I recently asked Helen Baker to give us some advice about accessibility and the corporate website.
Helen provides a range of freelance web content services, with a focus on accessible, usable copy in plain English. She started out in technology PR for a global firm before moving on to the corporate communications team of FTSE 250 engineering company Balfour Beatty, and was responsible for http://www.balfourbeatty.com, when she was first introduced to the issues surrounding corporate websites. Find out more about her on www.concisecontent.co.uk.
Over to you, Helen:
Corporate websites and the case for accessibility
As more and more companies provide and actively encourage their stakeholders to access corporate information online, accessibility is becoming an even greater issue.
Accessible websites benefit everyone, both visitors and business. But research shows that many corporate websites are still failing to reach even minimum accessibility standards.
Accessibility is a legal requirement for many businesses
Service providers in the UK have been legally required to provide accessible websites and applications since 1999. According to the Disability Discrimination Act, businesses have a duty to make reasonable adjustments to enable a disabled person to make use of its services, including those provided online.
A website’s design should make sure all users can have full and equal access to both services and information. If not, they run the risk of being accused of discrimination against people with disabilities, followed by being sued and receiving a lot of negative publicity.
All visitors benefit from more accessible websites
However, an accessible website isn’t just for people with disabilities. All visitors benefit from more accessible websites, from faster loading times through to easier-to-read text.
Accessible websites also benefit visitors with changing abilities, such as age-related issues, or people accessing information using both older (dial-up internet) and newer (mobile handsets) technologies.
Corporate websites serve audiences with diverse needs
Corporate websites provide information ranging from shareholder resources through to job vacancies. Consider two typical, very different audiences that would benefit from a more accessible website:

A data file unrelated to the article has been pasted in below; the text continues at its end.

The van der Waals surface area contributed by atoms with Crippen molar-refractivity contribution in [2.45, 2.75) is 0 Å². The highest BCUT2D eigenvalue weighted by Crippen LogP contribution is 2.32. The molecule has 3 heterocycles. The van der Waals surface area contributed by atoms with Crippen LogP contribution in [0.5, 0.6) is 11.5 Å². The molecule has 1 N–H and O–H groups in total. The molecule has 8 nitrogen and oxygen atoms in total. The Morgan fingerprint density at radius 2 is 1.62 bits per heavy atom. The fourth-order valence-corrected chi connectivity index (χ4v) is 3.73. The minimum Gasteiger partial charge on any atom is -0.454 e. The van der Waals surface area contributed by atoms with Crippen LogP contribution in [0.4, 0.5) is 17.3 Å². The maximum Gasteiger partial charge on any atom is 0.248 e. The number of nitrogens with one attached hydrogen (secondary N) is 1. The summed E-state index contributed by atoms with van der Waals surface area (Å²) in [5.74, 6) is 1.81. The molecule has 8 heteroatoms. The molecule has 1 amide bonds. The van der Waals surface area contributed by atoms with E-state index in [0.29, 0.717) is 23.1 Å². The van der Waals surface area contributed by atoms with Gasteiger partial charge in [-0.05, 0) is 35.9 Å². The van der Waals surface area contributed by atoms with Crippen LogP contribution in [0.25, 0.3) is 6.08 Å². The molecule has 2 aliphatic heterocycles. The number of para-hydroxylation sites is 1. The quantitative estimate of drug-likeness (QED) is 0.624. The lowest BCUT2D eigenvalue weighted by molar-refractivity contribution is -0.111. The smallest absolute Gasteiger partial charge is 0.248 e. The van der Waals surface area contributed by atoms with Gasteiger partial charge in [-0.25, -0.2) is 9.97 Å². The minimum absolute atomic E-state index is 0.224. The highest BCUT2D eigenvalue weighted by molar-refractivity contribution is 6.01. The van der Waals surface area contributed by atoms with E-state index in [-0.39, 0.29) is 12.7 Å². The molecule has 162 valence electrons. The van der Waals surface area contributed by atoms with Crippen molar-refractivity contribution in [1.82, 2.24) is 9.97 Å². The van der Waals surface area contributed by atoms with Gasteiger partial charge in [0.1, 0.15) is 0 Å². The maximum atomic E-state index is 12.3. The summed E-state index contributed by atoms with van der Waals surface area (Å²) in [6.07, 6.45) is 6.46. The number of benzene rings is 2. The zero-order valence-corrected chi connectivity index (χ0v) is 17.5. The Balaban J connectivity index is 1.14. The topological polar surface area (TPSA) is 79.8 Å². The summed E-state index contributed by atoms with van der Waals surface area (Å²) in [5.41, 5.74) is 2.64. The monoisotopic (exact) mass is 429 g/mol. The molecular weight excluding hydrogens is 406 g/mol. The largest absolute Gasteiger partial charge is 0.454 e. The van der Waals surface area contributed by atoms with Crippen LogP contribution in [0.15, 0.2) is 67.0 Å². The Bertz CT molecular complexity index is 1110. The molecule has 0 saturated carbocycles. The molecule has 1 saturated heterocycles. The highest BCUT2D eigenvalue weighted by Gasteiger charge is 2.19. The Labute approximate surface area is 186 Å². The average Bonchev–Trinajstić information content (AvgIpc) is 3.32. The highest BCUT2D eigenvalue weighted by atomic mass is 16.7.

- Retired employees: many older visitors suffer from age-related issues, such as poor vision and mobility difficulties (where using a mouse may be a problem). They also often use older equipment or browsers to access information.
- Institutional shareholders: analysts often need to access financial information quickly via, for example, mobile handsets and platforms. They might also be using a slower internet connection reliant on a good mobile signal.
Accessibility provides tangible business benefits
Organisations with corporate websites that meet minimum accessibility requirements experience a number of business benefits. For example, the website will have an greater audience reach, it will be ‘future proofed’ as technologies change and its content will be optimised for search engines.
A popular case study is Legal & General, which launched a new website in 2006. It saw a massive increase in conversion rates (people asking for quotes), its search engine rankings significantly improved and it experienced a 100 per cent return on investment (ROI) within just 6 months, among many other benefits.
Corporate websites need to do better
In March 2006, Nomensa conducted research that showed ‘almost 75 per cent of businesses in the FTSE 100 list of companies fail to meet the minimum requirements for website accessibility’, as set by the W3C’s Web Content Accessibility Guidelines (WCAG).
Why are so many corporate websites failing on this front? There are a number of reasons, many of which may be practical but certainly aren’t an excuse. These range from under-resourcing through to a lack of in-house knowledge.
Some simple fixes for the short term
Convinced but not sure where to start in the short term? Try some of the following simple (but not necessarily quick) fixes. This is by no means a definitive list.
- Make sure your text is presented in short paragraphs, using plain English, lists and descriptive headings
- When you add the headings, make sure you use header tags and put them in the correct hierarchy
- Add and use appropriate alt text for all images, where applicable
- Check for good colour contrast between the text and the background
- Check that links are descriptive and easily distinguishable from other text (e.g. underlined and in a different colour)
- Ensure that body text is a reasonable default font size and can be increased by the reader
- Provide text transcripts for any video or podcasts.
The following websites also provide some good starting points and quick reference documents:
- WebAIM Quick Reference Web Accessibility Principles
- Web Accessibility Initiative (WAI) Quick Tips to Make Accessible Web Sites
Where to go for more information
- The Web Content Accessibility Guidelines (WCAG)
- Guidance for service providers from the Equality and Human Rights Commission
- Guidance on making accessible websites from the RNIB’s Web Access Centre
- The business case for accessibility from AbilityNet
- Legal information on accessibility and usability from law firm Pinsent Masons
- Accessibility guidance from the Investor Relations (IR) Society
- PAS 78, a British Standards guide to good practice in commissioning accessible websites
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